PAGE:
I have read all sorts of articles on the science of hangovers and the preventions thereof. This is the best I have seen and it includes some key action points that are somewhat easily implemented and can be life-changing, or at least, morning-after changing.
Everyone with a bit of drinking experience knows about dehydration and electrolytes, but this is less widely known:
3. Acetaldehyde Build-Up
When alcohol reaches your liver, an enzyme called alcohol dehydrogenase breaks it down into acetaldehyde. Acetaldehyde is far more toxic than alcohol (by up to 30-fold!2).
So your body again attempts to break it down with the enzyme acetaldehyde dehydrogenase and glutathione, a powerful antioxidant that is crucial for liver detoxification (glutathione contains high levels of cysteine, which is why taking this in supplement form may help prevent hangovers… more on this below).
Together, this powerful detox duo can break down the acetaldehyde into harmless acetate (which is similar to vinegar).
However, when you drink too much alcohol, your stores of glutathione become depleted, which allows acetaldehyde to build up in your body, causing the toxic hangover effect.
It should be noted that women have less acetaldehyde dehydrogenase and glutathione than men, which is why women may have a more severe reaction to drinking the same amount of alcohol as a man of similar weight.
Test subjects injected with acetaldehyde very quickly get the nausea and shakes associated with too much drinking, so helping the liver to process it is mission critical. And here's how:
1. N-acetyl cysteine (NAC)
NAC is a form of the amino acid cysteine. It is known to help increase glutathione and reduce the acetaldehyde toxicity5 that causes many hangover symptoms. Try taking NAC (at least 200 milligrams) 30 minutes before you drink to help lessen the alcohol's toxic effects.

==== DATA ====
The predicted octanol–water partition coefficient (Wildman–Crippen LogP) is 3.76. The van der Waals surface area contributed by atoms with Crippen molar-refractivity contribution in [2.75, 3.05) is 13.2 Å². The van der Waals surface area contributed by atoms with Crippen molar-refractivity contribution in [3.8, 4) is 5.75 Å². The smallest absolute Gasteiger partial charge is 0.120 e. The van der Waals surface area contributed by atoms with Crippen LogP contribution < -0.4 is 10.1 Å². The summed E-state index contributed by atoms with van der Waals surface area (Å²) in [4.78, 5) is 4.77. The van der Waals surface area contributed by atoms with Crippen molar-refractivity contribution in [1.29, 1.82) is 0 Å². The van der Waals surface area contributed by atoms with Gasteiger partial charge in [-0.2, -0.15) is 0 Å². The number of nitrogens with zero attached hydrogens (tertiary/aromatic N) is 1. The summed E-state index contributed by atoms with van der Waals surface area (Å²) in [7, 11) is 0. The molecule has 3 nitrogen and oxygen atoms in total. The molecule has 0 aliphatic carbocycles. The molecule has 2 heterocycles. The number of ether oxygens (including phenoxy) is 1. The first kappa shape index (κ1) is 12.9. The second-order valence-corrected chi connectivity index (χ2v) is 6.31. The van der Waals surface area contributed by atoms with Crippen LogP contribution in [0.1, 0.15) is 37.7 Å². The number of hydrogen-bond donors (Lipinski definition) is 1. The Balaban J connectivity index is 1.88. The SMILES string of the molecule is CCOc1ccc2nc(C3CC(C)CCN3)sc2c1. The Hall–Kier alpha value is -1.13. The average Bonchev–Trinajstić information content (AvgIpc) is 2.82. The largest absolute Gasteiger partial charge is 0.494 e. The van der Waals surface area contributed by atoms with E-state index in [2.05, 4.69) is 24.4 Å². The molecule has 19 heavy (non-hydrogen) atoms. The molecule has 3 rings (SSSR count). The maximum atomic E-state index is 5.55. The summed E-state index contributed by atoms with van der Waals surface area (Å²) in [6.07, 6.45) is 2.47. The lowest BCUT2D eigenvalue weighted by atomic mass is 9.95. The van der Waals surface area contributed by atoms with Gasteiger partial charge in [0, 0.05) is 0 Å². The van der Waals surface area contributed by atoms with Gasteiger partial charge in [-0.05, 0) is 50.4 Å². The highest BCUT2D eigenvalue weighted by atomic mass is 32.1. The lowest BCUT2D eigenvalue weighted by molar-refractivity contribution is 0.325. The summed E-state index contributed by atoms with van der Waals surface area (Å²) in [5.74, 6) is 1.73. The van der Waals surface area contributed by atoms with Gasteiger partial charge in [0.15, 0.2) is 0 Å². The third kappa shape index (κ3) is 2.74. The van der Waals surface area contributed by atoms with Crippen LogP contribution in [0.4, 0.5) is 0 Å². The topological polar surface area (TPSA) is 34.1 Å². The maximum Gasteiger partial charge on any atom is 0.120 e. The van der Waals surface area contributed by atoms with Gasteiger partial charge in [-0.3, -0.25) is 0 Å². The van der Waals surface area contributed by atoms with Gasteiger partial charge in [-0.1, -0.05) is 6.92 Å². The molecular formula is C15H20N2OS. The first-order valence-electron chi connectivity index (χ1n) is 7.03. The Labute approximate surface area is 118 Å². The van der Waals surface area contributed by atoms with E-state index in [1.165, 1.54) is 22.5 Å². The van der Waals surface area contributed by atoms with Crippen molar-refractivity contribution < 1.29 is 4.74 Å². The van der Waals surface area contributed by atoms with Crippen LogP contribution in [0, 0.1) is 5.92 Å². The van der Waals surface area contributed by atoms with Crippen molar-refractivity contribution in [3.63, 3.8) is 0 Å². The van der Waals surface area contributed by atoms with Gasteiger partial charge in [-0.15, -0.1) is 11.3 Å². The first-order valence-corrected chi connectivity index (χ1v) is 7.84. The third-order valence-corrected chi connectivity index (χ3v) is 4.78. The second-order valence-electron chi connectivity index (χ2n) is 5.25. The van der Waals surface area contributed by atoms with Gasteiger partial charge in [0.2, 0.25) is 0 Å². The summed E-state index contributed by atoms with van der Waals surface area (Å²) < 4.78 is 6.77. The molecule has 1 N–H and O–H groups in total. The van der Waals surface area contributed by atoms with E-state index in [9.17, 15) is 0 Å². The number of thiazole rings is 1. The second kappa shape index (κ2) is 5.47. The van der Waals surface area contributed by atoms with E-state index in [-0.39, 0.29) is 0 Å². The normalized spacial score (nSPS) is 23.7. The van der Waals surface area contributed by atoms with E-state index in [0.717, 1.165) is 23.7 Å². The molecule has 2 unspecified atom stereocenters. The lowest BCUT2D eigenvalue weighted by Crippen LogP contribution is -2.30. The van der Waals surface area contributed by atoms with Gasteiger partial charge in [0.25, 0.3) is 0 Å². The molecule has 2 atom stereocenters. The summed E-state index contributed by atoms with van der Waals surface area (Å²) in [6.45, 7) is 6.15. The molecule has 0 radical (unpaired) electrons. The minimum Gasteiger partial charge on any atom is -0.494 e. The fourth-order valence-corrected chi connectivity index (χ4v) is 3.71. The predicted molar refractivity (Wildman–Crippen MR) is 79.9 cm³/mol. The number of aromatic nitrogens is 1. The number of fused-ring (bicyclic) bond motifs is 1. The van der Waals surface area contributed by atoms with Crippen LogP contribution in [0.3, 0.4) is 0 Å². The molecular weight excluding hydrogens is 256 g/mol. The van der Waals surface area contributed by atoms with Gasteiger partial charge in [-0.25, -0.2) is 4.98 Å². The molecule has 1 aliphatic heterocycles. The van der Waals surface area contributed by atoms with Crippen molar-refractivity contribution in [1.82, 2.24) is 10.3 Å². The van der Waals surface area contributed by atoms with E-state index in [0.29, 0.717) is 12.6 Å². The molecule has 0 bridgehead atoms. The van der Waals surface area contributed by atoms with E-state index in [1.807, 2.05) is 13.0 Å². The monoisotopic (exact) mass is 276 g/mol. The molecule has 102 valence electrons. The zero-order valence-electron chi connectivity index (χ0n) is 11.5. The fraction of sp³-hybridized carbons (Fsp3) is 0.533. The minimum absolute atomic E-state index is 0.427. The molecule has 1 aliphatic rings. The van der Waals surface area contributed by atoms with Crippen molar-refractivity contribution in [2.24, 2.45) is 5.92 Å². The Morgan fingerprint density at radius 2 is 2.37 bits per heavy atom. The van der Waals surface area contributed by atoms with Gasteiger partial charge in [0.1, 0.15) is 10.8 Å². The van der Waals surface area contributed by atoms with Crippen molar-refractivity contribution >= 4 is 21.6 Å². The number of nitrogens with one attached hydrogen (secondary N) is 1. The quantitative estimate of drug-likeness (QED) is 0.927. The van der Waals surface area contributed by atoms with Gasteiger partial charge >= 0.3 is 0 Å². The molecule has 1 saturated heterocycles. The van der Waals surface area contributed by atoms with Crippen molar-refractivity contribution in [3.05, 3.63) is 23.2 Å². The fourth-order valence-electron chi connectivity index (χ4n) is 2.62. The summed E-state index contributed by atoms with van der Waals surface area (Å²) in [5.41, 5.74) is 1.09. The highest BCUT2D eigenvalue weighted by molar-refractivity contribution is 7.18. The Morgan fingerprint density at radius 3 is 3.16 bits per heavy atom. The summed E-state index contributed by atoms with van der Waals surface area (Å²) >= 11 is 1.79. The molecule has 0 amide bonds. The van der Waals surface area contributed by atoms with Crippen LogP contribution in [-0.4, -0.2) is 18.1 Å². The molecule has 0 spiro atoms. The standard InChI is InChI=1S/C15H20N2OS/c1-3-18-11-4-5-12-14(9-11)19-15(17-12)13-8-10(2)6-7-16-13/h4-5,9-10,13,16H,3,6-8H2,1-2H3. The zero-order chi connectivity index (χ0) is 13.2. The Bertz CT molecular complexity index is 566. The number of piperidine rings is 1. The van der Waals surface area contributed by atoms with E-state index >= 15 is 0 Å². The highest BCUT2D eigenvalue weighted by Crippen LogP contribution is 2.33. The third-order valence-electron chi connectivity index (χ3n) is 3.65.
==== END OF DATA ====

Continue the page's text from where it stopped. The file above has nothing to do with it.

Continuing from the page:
If you're wondering just how powerful NAC can be, consider that, like alcohol, one way that Tylenol causes damage to your liver is by depleting glutathione. If you keep your glutathione levels up, the damage from the acetaminophen may be largely preventable. This is why anyone who overdoses on Tylenol receives large doses of NAC in the emergency room -- to increase glutathione.
2. B Vitamins
NAC is thought to work even better when combined with thiamine, or vitamin B1.6 Vitamin B6 may also help to lessen hangover symptoms. Since alcohol depletes B vitamin in your body and they're required to help eliminate it from your body, a B-vitamin supplement taken beforehand, as well as the next day, may help.
3. Milk Thistle
Milk thistle contains silymarin and silybin, antioxidants that are known to help protect the liver from toxins, including the effects of alcohol. Not only has silymarin been found to increase glutathione, but it also may help to regenerate liver cells.7 A milk thistle supplement may be most useful when taken throughout the entire holiday season if you know you'll be having cocktails on more than one occasion.
4. Vitamin C
Alcohol may deplete your body of vitamin C, which is important for reducing alcohol-induced oxidative stress in your liver. Interestingly, one animal study showed that vitamin C was even more protective to the liver than silymarin (milk thistle) after exposure to alcohol.8 Just as with a dental anesthetic, vitamin C will also help detoxify alcohol, so make sure you're getting enough vitamin C, either via supplements or food, before indulging in alcoholic beverages.
You may not want to be at a party popping pills, so here is a simpler routine as a pre-game and again at the end of the evening:
NAC - at least 600 mg, but don't be shy. Oral NAC is administered in suspected Acetaminophen overdoses and the starting dose for a 110 pound person is 7 grams, with another 3.5 grams administered every four hours for three days. 600 mg is about 1/12 that amount, which is nowhere in sight of overdose territory. NAC probably won't be at your nearest CVS, sadly, but stores that specialize in supplements will stock it.
Emergen-C : great for the B vitamins, Vitamin C, other electrolytes, and water.
If you are a supplement nerd like me you won't pay up for the simplicity of Emergen-C but will just find the different components in your cupboard.
As to the milk thistle, I am sure it is a good idea and if you have it, great, but it does not seem to be critical to the efficacy of this protocol. (The sacrifices I make for science...).
Anyway - have a happy and responsible New Year. Prevention is still the best medicine, although often not the most exciting.